While these poles were definitely not heavy, we felt like they weren’t as lightweight as carbon fiber poles should be. We’ve definitely used lighter aluminum ones. This might annoy you as the key reason to buy carbon is for the lightness. Also, the strap attachment wasn’t too secure and started falling apart after just a few runs.
Pros and Cons:
|Excellent design||Not as lightweight as expected|
|Sharp carbon tip that punches well into the snow||Straps are of a much lower quality than the rest of the product|
|Strong and sturdy|
|Can withstand heavy impacts|
My rating –
This offering from LEKI features an aluminum shaft that’s 16mm thick. Instantly, we realized that we were holding something that could withstand a lot. The poles didn’t bend, despite a lot of pressure when turning, so they stand up to the task very well.
The best thing about these ski poles is the Trigger S grip/strap. Trigger S is a technology invented by LEKI, and it basically means the straps clip onto the grip. The grip is comfortable with finger grooves – and additional space for more comfort. But, the real beauty of the Trigger S system is that it automatically unclips the straps. This happens when the ski poles are under a strong tensile load. Basically, if you crash, the straps unclip. This could help prevent some nasty arm and wrist injuries.
You get two baskets with this product as well. Also, you can chop and change without needing any tools – which is so useful if you want to save time on the slopes!
Overall, this is a very impressive product with only a couple of flaws. Firstly, there are just five sizes available, so you might not find one that fits you. Secondly, aluminum is an outdated material, so if you want some modern ski poles, then be aware of this.
Pros and Cons:
|Strong poles that don’t bend under pressure||Limited sizes available|
|Toolless basket removal||Aluminum pole makes them not that lightweight|
|Two baskets in the box|
|Unique Trigger S grip and strap system|
|Carbide tip for precise planting|
My rating –
The next poles on our list are adjustable to two lengths. They feature both aluminum and carbon materials. The upper shaft is of aluminum, while the lower boasts the carbon. As such, you get the best of both worlds as they’re not overly heavy, but they are nice and strong.
Again, the high-quality grip on these poles impresses us. This one has five finger grooves, and our fingers easily fit into them for a comfortable and secure grip. The strap is adjustable, but it is stuck to the frame. So, you do have the annoyance of unstrapping and strapping whenever you get on or off the lifts.
Unfortunately, you don’t get any extra baskets, and you will need tools to remove the ones on there already. Speaking of which, these are quite small baskets, so they’re aimed at maybe more advanced skiers.
Pros and Cons:
|Telescoping capabilities to adjust the size||You can’t remove the baskets that easily|
|Made from both aluminum and carbon||You can’t take off the straps attached to the shaft|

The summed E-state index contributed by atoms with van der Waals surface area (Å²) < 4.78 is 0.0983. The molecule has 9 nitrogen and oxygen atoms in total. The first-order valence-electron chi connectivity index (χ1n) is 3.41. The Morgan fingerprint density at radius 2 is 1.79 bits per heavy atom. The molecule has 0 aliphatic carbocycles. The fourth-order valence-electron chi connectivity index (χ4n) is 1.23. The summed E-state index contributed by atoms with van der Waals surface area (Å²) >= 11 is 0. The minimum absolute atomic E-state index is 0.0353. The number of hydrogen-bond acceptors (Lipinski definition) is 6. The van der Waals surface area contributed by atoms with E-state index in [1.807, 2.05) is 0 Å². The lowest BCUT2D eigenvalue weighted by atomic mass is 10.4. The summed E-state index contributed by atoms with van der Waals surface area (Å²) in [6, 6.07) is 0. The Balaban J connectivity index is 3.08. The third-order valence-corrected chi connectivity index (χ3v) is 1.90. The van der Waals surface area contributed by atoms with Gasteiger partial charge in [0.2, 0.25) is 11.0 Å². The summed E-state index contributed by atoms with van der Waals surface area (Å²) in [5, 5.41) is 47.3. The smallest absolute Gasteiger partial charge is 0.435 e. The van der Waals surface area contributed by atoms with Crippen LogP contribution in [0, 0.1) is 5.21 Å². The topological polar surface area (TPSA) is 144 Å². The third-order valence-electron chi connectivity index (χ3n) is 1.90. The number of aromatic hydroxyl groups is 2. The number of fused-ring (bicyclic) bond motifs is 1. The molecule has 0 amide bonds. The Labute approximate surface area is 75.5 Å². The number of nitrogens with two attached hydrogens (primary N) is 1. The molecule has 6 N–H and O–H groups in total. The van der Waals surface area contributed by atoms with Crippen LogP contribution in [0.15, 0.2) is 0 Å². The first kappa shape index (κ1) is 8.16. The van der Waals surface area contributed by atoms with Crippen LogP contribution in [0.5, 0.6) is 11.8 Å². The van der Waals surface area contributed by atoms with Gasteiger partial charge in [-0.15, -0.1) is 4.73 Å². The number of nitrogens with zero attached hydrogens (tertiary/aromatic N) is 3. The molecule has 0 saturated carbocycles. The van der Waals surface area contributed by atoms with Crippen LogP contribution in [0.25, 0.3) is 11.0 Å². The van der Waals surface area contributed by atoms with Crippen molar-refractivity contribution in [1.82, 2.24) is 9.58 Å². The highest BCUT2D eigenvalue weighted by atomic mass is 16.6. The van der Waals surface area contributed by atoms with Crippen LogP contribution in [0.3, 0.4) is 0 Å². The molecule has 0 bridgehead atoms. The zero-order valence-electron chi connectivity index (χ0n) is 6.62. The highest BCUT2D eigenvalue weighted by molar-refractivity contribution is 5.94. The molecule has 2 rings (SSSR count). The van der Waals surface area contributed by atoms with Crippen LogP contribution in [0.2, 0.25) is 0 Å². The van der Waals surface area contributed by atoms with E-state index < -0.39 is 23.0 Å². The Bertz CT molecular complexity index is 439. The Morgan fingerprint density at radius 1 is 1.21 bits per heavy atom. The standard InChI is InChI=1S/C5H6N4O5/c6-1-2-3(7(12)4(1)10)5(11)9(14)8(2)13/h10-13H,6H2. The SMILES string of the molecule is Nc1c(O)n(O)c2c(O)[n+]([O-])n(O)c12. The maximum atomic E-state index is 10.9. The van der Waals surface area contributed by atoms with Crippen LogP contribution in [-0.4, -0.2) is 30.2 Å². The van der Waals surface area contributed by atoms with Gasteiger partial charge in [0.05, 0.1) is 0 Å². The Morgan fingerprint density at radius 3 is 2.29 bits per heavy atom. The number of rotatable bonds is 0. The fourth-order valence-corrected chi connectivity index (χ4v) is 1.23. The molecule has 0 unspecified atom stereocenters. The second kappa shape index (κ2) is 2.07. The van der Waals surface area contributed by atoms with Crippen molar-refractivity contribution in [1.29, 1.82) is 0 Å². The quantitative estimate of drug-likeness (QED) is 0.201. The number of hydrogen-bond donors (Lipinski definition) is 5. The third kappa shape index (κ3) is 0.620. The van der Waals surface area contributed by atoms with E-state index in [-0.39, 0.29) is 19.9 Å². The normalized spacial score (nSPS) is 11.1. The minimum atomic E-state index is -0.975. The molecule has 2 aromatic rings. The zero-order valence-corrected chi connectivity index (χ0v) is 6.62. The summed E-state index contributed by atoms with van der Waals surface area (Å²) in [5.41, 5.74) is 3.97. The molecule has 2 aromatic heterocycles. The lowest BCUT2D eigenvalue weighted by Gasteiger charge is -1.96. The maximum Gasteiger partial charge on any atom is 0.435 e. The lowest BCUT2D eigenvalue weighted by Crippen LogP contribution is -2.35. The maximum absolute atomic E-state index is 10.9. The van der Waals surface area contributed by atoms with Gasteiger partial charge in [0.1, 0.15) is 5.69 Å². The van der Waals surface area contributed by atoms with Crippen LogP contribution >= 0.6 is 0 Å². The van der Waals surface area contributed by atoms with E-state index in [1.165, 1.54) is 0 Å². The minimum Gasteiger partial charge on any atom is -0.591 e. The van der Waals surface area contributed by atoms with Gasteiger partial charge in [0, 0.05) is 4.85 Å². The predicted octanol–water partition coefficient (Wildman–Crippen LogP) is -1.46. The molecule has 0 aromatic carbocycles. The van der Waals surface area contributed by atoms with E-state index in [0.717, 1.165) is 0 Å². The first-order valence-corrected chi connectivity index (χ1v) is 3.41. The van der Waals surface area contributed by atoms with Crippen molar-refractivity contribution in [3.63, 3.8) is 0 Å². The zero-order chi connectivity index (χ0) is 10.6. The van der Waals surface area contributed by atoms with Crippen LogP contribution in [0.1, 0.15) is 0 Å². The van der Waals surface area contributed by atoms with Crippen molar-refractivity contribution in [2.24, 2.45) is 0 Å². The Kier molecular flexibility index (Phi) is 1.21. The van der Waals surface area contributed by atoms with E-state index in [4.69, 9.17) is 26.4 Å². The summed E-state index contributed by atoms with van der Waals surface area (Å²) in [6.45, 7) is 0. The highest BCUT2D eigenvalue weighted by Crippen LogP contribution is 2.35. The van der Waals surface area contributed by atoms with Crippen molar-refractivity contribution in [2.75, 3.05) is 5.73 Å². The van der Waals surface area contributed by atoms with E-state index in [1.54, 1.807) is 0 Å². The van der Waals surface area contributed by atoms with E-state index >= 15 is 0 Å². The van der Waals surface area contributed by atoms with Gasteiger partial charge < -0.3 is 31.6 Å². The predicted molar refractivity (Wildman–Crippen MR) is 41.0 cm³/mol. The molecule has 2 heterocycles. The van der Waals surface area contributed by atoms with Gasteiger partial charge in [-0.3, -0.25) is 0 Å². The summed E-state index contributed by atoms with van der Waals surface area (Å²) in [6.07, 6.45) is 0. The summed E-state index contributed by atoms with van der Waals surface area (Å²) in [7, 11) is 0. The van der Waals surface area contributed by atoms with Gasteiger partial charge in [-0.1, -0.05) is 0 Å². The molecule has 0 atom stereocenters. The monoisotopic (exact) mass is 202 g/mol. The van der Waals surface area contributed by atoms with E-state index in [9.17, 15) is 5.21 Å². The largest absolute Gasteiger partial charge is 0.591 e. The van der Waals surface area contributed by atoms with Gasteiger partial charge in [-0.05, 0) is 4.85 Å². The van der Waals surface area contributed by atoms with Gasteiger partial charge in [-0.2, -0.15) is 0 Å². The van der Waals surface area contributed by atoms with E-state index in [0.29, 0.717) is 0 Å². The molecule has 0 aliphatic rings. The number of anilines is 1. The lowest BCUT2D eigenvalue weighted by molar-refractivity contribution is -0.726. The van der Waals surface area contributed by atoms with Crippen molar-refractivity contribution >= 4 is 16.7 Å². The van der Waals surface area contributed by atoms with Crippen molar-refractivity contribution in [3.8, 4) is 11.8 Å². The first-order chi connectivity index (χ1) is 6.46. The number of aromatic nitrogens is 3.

|Really nice and sturdy grip|
My rating –
The Fischer Unlimited could be a fantastic choice for entry-level skiers. There’s nothing flashy about it, and we enjoyed the simplicity of the design. The pole is of very impressive aluminum. You definitely feel the strength when you pick up and plant the poles. They’re 18mm thick too, which just adds to the strength and safety of the poles.
We were a bit confused about the grip, and we still are. It’s not bad, but we think it could be better. It’s marketed as a ‘Sports Handle,’ and it is ergonomically pleasing. The problem is that it perhaps lacks a little bit of grip to make it ‘stick’ in your hands.
There’s an adjustable strap too, which is essential. However, you can only get this ski pole in two different sizes – 46in and 50in. So, unless you’re one of the two lucky groups that fit these sizes, you’ll have to miss out.
Pros and Cons:
|Simple design that’s excellent for beginners||The grip is slightly slippery|
|Very strong and durable||Lack of sizes available|
|High-quality adjustable strap||Quite heavy for a ski pole|
My rating –
The Spark Lite calls upon LEKI’s impressive Trigger S technology again. Unsurprisingly, we really enjoyed it the second time around as well! The way your fingers slip into the grooves, and the easy clip-on, clip-off function is so convenient.
Constructed out of aluminum, so you lack the lightweight of carbon, but make up for it with durability. Having said that, we didn’t experience any issues when using the skis. They were comfortable in the hands and easy to move around without tiring out our arms. The steel tip at the bottom is very efficient at punching through some of the more icy snowdrifts. And, they offer lots of sizes too.
We had a tough time criticizing this product because it ticked a lot of our boxes. Again, if we’re being picky, then it would perhaps be even more comfortable in carbon form. Purely because of the lighter material, but we’re really being critical there!
Pros and Cons:
|Easy-to-use Trigger S grips||The design makes them feel heavier than most carbon alternatives|
|Steel tips to punch through tough snow|
|Does a great job at handling impacts|
|Toolless basket removal|
You’ve read the reviews, and now it’s time to see who the ultimate winner is. In our opinion, the best ski poles on the market right now are the LEKI Spark Lite S Ski Pole Pair.
If you go back to the first part of this guide, you’ll see that these poles tick pretty much every box in what to look for in great ski poles. They come in different sizes, made out of strong material, and are ideal for general use. The grips are also outstanding, and you can interchange the baskets.
It was a tough decision to make, but after trying out each product, we’re confident that we’ve made the right choice!